The oasis encouraging artists to step out of their creative comfort zones

Una Meistere


An interview with French art collector Jean-Louis Haguenauer

Over the past ten years Marrakesh's contemporary art scene is making a a growing impact on the world cultural map, clearly marking the city as an international crossroads and the continent’s hub for contemporary art. One of Marrakesh’s main drivers is definitely the Montresso* Art Foundation and its artists’ residence, the creative experimental laboratory and art space known as Jardin Rouge. The complex is located among the olive groves about half an hour’s drive from Marrakesh, and the last section of the road winds through a classic Moroccan village. If not for the slightly strange, bright-red house cum art installation in the distance, this would definitely not seem like a place where one would go in search of contemporary art.

Jardin Rouge is currently closed to spontaneous visits and only open by prior reservation. In part, this is done in order to not disturb the flow of creative inspiration for the artists working at the residence. A private initiative of French art collector and patron Jean-Louis Haguenauer, Jardin Rouge opened in 2009. The property feels like a republic of its own and, without having to exaggerate much, one could even say that it borders on being a creative paradise.

Montresso Art Foundation, 2019. © Cyril Boixel

Jardin Rouge has eight artists’ studios, and each year it hosts about thirty artists of various nationalities from around the world. The goal of the residency programme is to provoke, encourage creative experimentation and challenge artists to step outside their comfort zones. To accomplish that goal, the residence provides them with all of the basics: accommodation, meals, studio space, tools, materials, opportunities for professional dialogues etc. The city and its accompanying noise and temptations are far away, while the bright colours and clear blue sky of Morocco stimulate the professionally-based creative hooliganism that goes on here.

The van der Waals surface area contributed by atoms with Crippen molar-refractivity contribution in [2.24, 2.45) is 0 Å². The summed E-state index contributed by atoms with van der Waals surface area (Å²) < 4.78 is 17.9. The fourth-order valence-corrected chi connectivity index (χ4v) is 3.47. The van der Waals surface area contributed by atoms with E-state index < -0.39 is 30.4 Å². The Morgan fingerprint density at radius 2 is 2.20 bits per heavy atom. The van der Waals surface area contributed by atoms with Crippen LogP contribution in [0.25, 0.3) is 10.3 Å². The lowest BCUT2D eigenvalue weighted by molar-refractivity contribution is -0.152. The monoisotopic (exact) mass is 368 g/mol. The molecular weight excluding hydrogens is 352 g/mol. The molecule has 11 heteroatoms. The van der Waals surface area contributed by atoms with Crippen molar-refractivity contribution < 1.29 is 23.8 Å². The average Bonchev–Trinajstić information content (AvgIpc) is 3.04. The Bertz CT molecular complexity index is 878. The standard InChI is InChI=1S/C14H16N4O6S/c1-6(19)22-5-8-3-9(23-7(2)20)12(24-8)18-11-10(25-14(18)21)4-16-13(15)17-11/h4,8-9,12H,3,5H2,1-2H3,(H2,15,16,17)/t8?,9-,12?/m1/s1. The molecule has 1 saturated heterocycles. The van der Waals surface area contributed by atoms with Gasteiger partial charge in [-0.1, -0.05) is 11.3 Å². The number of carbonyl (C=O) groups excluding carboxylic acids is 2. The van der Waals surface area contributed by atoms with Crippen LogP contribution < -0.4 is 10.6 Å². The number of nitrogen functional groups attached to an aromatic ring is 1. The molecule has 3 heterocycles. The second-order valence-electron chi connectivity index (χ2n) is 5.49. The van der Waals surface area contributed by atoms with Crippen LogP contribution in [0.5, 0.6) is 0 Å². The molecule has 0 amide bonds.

Over the years, Haguenauer has supported many street artists, and he even tried his own hand at graffiti as a teenager in the 1960s. It comes as no surprise, then, that a large proportion of the artists in residence at Jardin Rouge likewise have a background in street art. But street art is definitely not the main focus here. Jardin Rouge has hosted young artists as well as already recognised artists working in a wide range of media. In addition, the residencies are often not only a one-time affair. Haguenauer highly values personal contact and forming a relationship with artists, and his own art collection does not contain a single work of art whose creator he has not personally known himself.